Skip navigation
Consumer Picks 2014: Analyzing success

Consumer Picks 2014: Analyzing success

NRN presents Consumer Picks — a comprehensive look at customer preference and restaurant brand strength. This annual special report is produced with WD Partners.   Find out more about individual restaurant brand rankings and scores >>

What’s your favorite fast-food sandwich?

That’s one of my favorite questions to ask. The answers vary so widely and often speak volumes about the person, like where they are from (In-N-Out enthusiasts are typically from California), whether they are honest (I believe very few people who say, “I’ve never had fast food”) and how much fun they like to have (I find those who enjoy this ranking game tend to also enjoy life).  

Mine? Wendy’s Junior Bacon Cheeseburger. My colleagues at Nation’s Restaurant News have often heard me sing the praises of the Junior Bacon Cheeseburger, and I am often mocked for my very detailed explanation of why it’s my perfect sandwich.

Outside of traditional fast food, I get into even more trouble when it comes to my love of cheeseburgers. Just two weeks ago I used Uber (an on-demand car service app) to go to a Five Guys so I could indulge in two patties with onions, ketchup and mustard (I used the ordering app to pre-order, of course). Not only did I take the car there, but I also took it home, and the driver was very happy with his side of Little Fries.

I’ve also been known to eat a soup or salad weekly at Pret A Manger, stop nearly every afternoon at Potbelly for a Diet Coke and the 100-calorie pack of chocolate cookies, and I sneak in a Domino’s pizza and breadsticks when I can — typically when the husband is traveling. As a New Yorker by birth, he condones no pizza other than our neighborhood by-the-slice Donna Bella Pizza.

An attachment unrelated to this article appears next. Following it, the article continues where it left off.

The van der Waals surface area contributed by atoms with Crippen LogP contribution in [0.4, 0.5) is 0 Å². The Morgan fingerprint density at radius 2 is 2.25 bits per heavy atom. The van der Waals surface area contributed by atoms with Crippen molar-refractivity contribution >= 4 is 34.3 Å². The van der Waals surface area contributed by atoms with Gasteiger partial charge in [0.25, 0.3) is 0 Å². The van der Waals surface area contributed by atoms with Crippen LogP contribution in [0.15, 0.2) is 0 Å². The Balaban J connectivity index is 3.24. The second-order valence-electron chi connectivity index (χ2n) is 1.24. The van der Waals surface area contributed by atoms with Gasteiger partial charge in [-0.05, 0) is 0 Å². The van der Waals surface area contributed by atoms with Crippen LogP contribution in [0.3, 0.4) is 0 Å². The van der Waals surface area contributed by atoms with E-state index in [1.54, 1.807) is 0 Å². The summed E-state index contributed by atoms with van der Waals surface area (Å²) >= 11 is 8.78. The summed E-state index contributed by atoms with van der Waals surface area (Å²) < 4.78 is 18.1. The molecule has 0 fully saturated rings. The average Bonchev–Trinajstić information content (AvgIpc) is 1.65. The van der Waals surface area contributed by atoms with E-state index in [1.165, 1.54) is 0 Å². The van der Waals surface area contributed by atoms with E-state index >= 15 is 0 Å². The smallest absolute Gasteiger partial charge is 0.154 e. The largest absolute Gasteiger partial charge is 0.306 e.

Admittedly, it’s the full-service restaurant chains I don’t get to hit up often, but I did recently stop at an airport Chili’s and fell in love with the Southwestern BLT on a pretzel roll. And now that I’m thinking of airports, I can barely make a flight without grabbing Auntie Anne’s Original Pretzel Nuggets.

It’s not just me. In an age where restaurant chains are the enemy among advocates for healthful food and ingredient transparency — to be fair, some chains can do more to provide healthful alternatives and higher food standards — many of us still have our favorites. My brother gets a Chipotle burrito nearly every Sunday, my sisters tell me Noodles & Company is a favorite with their kids, and my mom feels better each time she splurges on a Starbucks coffee. Some families’ Sundays aren’t complete without a visit to IHOP, and major milestones are often celebrated at Ruth’s Chris Steak House.


See full segment rankings and brand scores:

Limited Service
Casual Dining
Family Dining
Fine Dining

We all have some deep connections to restaurants, whether because of price, menu, friends’ recommendations or that ultimate untouchable — “craveability.” 

It is those connections that we quantify here in the fourth annual Consumer Picks special report. With survey data collected and analyzed by WD Partners, our co-lead in this report, we have ranked 162 restaurant chains using more than 44,000 customer rankings of 10 dining-out attributes in four industry segments. It is the industry’s definitive look at what consumers want from a restaurant brand and which chains are winning today’s share of stomach.

Demographic differences also become clear through this study: Millennials want to know the brand was recommended, while baby boomers place a premium on cleanliness. Consumers also tell us they want craveable items from limited-service brands, a pleasing dining atmosphere from casual-dining chains and menu variety from family-dining restaurants.

Whether you are ranked in this report or not, No. 1 or No. 100, a winner in craveability or a loser on value, this report breaks down how restaurants can entice, engage and retain customers.

After all, when you land on a consumer’s list of favorites, you’re lucky. When you work to stay on that consumer’s list, you’ve won.

Contact Sarah E. Lockyer at [email protected].
Follow her on Twitter: @slockyerNRN.

Hide comments


  • Allowed HTML tags: <em> <strong> <blockquote> <br> <p>

Plain text

  • No HTML tags allowed.
  • Web page addresses and e-mail addresses turn into links automatically.
  • Lines and paragraphs break automatically.